Music: The Cranberries
Movies: March of the Penguins (tomorrow)
Netflix: Punch Drunk Love (weird, but Adam Sandler is more interesting as an actor than an idiot)
Sunday will mark...nothing. I will turn 30, but what does that mean? I've had trouble remembering that I'm 29 for the last 4 or 5 months. I've been 30 in my own head since right after Amanda turned 30. In fact, I think I felt 30 from the moment we discovered Amanda's pregnancy. So what is 30? Is it any different from, say, 26? 35? It doesn't feel any different, except that the drugs I'm on for my back aren't as good as they were two years ago. C'est la vie.
To celebrate the "momentous" occasion, I was given the task of deciding what I want to do. Yeah... I'm not such a big fan of planning "fun" activities for myself or others. But, as it turns out, I'm not much of a fan of others arbitrarily filling up my schedule, either.
We've chosen to go to Irvington for a relaxing time on the river. We'll spend some time on the boat, read a little bit, relax a whole lot, play some bocce, and eat well. Then, on Monday, we'll go to Williamsburg and spend some money. Perfect, right? Except that the day keeps getting crowded with "good ideas". z.B., my mom wants (very badly) to have lunch with me on Sunday. Well, that's utterly impossible, but that didn't stop her from laying on the guilt trip. (Hey, mom: if you're so desperate to see me on my birthday, where were you for numbers 14 to 20?).
Now, my dad has found some people whom we simply must meet, but who want to meet on some horrid sounding place called "Mosquito Point". Yikes. I'm assured it's beautiful, serene, and that the people are first-rate. But what if I get bored? After all, it's the one day of the year where I'm guaranteed the right to be as selfish as I want. Do we get to leave at a moment's notice? What about spending too much time in the Sun? We'll have to ride there in the open-top boat, spend time on Mosquito Point, and then ride back in the open-top boat. I don't want to endanger Amanda, who has marvelously sensitive skin. Nor do I want a deep burn (to which I'm prone, as I always forget to renew my sunscreen).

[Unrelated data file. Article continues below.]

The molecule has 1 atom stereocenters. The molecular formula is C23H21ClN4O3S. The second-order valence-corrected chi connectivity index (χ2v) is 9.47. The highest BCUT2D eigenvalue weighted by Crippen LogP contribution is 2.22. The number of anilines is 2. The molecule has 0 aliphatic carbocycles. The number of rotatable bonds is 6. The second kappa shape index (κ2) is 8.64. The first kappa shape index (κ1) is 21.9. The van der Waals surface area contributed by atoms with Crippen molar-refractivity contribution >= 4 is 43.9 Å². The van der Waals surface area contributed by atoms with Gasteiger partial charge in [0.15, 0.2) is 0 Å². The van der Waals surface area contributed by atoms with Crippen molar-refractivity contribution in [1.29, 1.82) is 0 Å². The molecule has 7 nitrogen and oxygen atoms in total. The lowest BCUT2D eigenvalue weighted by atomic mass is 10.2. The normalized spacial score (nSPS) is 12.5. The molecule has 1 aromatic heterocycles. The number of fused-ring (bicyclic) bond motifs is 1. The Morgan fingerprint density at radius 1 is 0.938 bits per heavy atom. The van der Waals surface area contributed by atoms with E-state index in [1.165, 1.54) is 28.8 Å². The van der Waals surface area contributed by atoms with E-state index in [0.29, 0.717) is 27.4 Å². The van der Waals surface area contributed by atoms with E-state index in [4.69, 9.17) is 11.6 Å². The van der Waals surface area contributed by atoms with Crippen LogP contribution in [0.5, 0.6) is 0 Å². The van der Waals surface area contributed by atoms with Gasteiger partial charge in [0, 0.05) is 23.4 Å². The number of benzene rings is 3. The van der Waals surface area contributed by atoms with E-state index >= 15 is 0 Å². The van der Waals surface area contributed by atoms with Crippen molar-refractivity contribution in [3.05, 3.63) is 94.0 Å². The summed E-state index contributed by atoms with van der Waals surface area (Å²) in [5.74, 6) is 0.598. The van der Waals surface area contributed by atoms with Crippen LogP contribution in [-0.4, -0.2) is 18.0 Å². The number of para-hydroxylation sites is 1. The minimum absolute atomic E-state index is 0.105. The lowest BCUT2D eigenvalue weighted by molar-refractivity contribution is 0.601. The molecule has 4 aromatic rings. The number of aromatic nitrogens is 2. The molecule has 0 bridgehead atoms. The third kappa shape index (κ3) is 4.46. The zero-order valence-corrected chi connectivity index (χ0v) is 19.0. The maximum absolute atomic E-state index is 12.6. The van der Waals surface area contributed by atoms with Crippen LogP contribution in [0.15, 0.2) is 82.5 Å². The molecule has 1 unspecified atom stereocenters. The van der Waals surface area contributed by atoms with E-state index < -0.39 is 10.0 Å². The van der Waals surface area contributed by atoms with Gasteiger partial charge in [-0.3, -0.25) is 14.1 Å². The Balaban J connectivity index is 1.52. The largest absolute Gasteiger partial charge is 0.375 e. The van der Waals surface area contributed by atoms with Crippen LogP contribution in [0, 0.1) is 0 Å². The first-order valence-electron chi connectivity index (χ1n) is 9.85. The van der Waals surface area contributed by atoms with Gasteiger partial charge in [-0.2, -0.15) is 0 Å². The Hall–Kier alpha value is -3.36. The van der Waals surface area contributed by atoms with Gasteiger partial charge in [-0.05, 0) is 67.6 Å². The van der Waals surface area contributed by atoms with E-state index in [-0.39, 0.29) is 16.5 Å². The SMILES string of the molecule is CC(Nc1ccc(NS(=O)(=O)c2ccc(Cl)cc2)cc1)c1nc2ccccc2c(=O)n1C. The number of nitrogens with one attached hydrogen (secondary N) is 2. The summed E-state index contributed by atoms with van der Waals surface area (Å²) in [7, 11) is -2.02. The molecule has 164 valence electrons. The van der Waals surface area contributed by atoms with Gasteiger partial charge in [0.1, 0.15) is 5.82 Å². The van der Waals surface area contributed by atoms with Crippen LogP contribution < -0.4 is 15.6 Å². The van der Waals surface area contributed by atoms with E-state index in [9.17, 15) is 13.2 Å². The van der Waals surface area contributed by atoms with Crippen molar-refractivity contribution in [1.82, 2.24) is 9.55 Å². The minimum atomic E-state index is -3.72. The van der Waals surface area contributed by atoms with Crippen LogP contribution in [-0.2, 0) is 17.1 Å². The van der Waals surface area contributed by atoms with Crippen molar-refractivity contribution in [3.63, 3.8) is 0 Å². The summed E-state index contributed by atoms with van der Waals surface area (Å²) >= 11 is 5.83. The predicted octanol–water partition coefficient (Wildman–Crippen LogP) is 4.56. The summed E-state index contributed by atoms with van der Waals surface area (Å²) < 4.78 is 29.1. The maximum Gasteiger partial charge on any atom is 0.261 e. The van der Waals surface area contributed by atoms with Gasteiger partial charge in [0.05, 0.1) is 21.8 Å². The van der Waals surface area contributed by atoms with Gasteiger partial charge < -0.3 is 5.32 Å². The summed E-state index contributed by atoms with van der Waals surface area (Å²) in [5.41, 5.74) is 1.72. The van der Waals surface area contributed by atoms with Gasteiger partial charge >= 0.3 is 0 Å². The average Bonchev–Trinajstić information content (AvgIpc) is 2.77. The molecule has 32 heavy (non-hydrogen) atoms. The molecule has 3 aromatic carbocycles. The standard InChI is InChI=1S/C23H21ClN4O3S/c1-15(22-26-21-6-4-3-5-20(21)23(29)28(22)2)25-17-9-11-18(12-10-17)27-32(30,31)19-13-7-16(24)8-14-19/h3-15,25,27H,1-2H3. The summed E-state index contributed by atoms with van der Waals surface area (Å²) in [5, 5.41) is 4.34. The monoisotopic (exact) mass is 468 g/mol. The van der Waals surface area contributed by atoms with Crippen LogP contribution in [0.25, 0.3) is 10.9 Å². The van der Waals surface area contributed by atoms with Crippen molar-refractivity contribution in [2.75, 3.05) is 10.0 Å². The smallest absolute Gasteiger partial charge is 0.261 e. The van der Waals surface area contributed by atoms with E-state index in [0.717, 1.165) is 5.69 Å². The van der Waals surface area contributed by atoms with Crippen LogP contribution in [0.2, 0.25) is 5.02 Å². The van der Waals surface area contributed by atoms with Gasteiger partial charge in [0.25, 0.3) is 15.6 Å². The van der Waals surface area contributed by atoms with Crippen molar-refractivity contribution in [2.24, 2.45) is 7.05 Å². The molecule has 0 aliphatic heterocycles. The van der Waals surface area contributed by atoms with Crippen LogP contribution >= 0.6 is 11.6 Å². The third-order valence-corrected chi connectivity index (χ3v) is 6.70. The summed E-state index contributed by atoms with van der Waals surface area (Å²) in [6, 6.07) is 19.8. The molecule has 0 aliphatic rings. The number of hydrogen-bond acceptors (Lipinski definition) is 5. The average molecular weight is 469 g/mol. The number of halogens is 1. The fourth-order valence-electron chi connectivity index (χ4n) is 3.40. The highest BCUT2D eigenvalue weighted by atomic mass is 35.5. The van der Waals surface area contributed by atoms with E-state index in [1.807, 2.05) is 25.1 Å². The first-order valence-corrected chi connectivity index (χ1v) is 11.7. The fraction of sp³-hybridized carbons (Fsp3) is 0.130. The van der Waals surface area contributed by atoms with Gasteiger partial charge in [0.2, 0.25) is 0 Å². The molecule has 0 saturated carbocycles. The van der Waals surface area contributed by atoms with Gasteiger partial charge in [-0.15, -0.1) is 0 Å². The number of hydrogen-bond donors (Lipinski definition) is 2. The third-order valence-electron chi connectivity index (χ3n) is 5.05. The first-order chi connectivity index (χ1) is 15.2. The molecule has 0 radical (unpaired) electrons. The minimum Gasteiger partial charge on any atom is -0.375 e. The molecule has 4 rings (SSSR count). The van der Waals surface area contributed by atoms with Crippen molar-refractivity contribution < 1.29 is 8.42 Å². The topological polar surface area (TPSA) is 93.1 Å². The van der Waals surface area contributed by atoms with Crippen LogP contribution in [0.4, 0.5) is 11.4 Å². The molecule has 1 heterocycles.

I'm sure I'll have a good time. I get like this every year: I can't come up with anything I want to do, so I just let others plan for me. I dread their plans, but wind up having a blast.
We find out next week what Lumpy will be (boy/girl) -- assuming Lumpy is facing the camera.
I've been reading Amanda's "The Three Martini Playdate", and am inspired to find there are others who feel that children are not the center of their universes.
If you put the child at the absolute fore-front of your life, then the child will naturally come to assume that he/she is infallable, and that all social encounters will be favorable to him/her. This extends into adulthood, and can be seen in this bizarre notion of entitlement that we see in so many of today's young adults.
Screw that. Our kid will have serious boundaries, will not be bargained with, and will learn to respect others. Or else we'll sell the child to gypsies.
Last night, the assembled members of the RiverCityMINIs Board of Directors took a couple of runs down Riverside Dr. The first was a fast run with Dad and Chris K. While it was fun, I got a lot of barking from the tires; I think they're down to their last few months of life. The car was full of clicks and clacks from the brakes, and did not feel good.
But she felt very strong. This car, now that the airbox and coil pack have been replaced, is pulling much harder than she ever has. While I can't keep up with Chris, I can stay closer to him. This, however, has a trade-off that I hadn't considered: previously, I had never gained enough speed on that run to really need the brakes. Sure, I had to squeeze them once and again, but this time I was on them hard and often.
On the second run, I incorporated some techniques I've seen in watching professional rally videos. Instead of holding the wheel on a constant angle through the apex of the turn, I tried sawing it back and forth in 15-degree motions throughout the turn. To my utter amazement, the car felt more composed, and the tires only barked once. Of course, I think I was moving a tiny bit slower, out of fear that the sawing would spin me...
Harnesses are coming. I'm giddy.